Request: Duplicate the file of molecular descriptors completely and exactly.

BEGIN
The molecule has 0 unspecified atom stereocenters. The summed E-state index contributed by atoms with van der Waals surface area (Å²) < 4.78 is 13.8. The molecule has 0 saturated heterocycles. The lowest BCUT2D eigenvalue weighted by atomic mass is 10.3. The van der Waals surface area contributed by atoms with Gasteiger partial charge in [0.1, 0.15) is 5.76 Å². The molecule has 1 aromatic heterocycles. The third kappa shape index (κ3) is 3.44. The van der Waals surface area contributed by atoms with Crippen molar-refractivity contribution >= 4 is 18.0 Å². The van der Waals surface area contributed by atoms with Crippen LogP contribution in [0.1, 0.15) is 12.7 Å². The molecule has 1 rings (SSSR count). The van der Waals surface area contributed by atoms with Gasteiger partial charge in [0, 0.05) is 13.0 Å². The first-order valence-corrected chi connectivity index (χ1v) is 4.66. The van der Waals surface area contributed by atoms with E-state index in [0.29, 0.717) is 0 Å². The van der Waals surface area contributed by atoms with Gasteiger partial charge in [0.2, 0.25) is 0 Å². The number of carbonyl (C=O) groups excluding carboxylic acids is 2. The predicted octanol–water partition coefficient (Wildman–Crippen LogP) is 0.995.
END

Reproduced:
The molecule has 0 unspecified atom stereocenters. The summed E-state index contributed by atoms with van der Waals surface area (Å²) < 4.78 is 13.8. The molecule has 0 saturated heterocycles. The lowest BCUT2D eigenvalue weighted by atomic mass is 10.3. The van der Waals surface area contributed by atoms with Gasteiger partial charge in [0.1, 0.15) is 5.76 Å². The molecule has 1 aromatic heterocycles. The third kappa shape index (κ3) is 3.44. The van der Waals surface area contributed by atoms with Crippen molar-refractivity contribution >= 4 is 18.0 Å². The van der Waals surface area contributed by atoms with Crippen LogP contribution in [0.1, 0.15) is 12.7 Å². The molecule has 1 rings (SSSR count). The van der Waals surface area contributed by atoms with Gasteiger partial charge in [0, 0.05) is 13.0 Å². The first-order valence-corrected chi connectivity index (χ1v) is 4.66. The van der Waals surface area contributed by atoms with E-state index in [0.29, 0.717) is 0 Å². The van der Waals surface area contributed by atoms with Gasteiger partial charge in [0.2, 0.25) is 0 Å². The number of carbonyl (C=O) groups excluding carboxylic acids is 2. The predicted octanol–water partition coefficient (Wildman–Crippen LogP) is 0.995.